It’s hardly something new to York, or to college hockey in general. Last year, Sonny Milano broke his letter of intent to attend Boston College, changing his mind to play for the Flint Firebirds. Milano was also able to sign an NHL contract with the Columbus Blue Jackets and play in the OHL, something he would be restricted from doing at Boston College.
Bracco will be in a similar situation, where he could sign shortly with the Toronto Maple Leafs, who drafted Bracco in June. Many at the time wondered if Bracco would even arrive in Chestnut Hill to begin the season.
This is nothing overly new to the college hockey world, but it doesn’t make it any less frustrating for coaches, fans and administrators to watch some of the talented players the game is able to attract bail on their teams and education.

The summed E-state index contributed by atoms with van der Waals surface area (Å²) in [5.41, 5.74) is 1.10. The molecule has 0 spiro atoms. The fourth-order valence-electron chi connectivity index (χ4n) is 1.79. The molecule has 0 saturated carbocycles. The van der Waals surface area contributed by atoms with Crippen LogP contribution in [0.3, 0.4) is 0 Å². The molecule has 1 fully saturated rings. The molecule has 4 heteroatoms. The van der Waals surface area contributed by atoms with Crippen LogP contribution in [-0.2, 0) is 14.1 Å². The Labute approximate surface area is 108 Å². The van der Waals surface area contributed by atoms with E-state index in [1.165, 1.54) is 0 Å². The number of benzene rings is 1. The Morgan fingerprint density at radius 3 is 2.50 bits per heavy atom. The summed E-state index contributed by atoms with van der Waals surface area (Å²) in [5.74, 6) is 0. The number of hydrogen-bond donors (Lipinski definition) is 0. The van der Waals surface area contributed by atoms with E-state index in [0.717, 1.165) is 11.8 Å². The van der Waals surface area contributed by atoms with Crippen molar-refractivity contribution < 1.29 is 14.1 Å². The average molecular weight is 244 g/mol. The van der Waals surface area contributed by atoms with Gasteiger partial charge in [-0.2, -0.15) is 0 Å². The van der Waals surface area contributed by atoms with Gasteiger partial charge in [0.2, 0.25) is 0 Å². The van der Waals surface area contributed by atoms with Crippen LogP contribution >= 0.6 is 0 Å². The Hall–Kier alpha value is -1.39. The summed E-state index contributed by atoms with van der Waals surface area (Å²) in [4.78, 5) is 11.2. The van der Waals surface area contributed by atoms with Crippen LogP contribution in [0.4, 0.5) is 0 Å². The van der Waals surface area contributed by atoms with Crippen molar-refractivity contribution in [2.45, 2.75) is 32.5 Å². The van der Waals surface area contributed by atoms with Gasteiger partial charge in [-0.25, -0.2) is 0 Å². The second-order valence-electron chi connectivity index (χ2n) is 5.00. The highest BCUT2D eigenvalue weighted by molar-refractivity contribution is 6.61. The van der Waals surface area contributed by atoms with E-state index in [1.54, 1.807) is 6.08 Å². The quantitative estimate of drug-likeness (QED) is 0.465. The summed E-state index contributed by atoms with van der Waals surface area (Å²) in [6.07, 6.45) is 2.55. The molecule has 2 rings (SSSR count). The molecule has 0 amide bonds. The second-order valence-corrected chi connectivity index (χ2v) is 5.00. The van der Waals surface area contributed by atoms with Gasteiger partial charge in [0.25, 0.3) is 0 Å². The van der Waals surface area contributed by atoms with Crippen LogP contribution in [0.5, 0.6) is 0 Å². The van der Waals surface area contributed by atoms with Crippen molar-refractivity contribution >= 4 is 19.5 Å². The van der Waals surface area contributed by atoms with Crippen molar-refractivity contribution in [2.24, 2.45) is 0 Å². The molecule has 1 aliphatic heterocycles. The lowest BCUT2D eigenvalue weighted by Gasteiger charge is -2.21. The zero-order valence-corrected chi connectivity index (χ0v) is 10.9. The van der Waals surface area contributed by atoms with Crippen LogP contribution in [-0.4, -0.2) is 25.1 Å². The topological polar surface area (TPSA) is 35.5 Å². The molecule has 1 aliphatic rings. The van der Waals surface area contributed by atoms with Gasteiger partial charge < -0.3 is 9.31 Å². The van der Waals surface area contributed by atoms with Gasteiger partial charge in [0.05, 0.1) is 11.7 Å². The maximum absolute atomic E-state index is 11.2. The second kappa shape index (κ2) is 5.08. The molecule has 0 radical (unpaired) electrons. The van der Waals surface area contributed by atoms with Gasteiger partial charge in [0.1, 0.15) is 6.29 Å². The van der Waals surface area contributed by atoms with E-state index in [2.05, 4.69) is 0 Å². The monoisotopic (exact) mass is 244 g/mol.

Irish, Duluth, fit to be tied
Notre Dame coach Jeff Jackson might have felt like he was looking in a mirror last Saturday night.
One night after his Irish fell behind by two goals only to rally for a 3-3 tie at home against Minnesota-Duluth, his squad let squander a two-goal lead in the rematch, resulting in yet another 3-3 stalemate.
“They were very similar games,” said Jackson.
That didn’t mean that Jackson left the weekend unhappy with taking two ties against a team then ranked No. 5.
“Duluth is a really good, experienced team,” Jackson said. “I thought we held our own. I thought we did a good job in some areas of the game.”
One area that is a true breath of fresh air for Jackson and the Irish: the power play. A season ago, the Notre Dame power play at times trudged along with an efficiency level in the teens.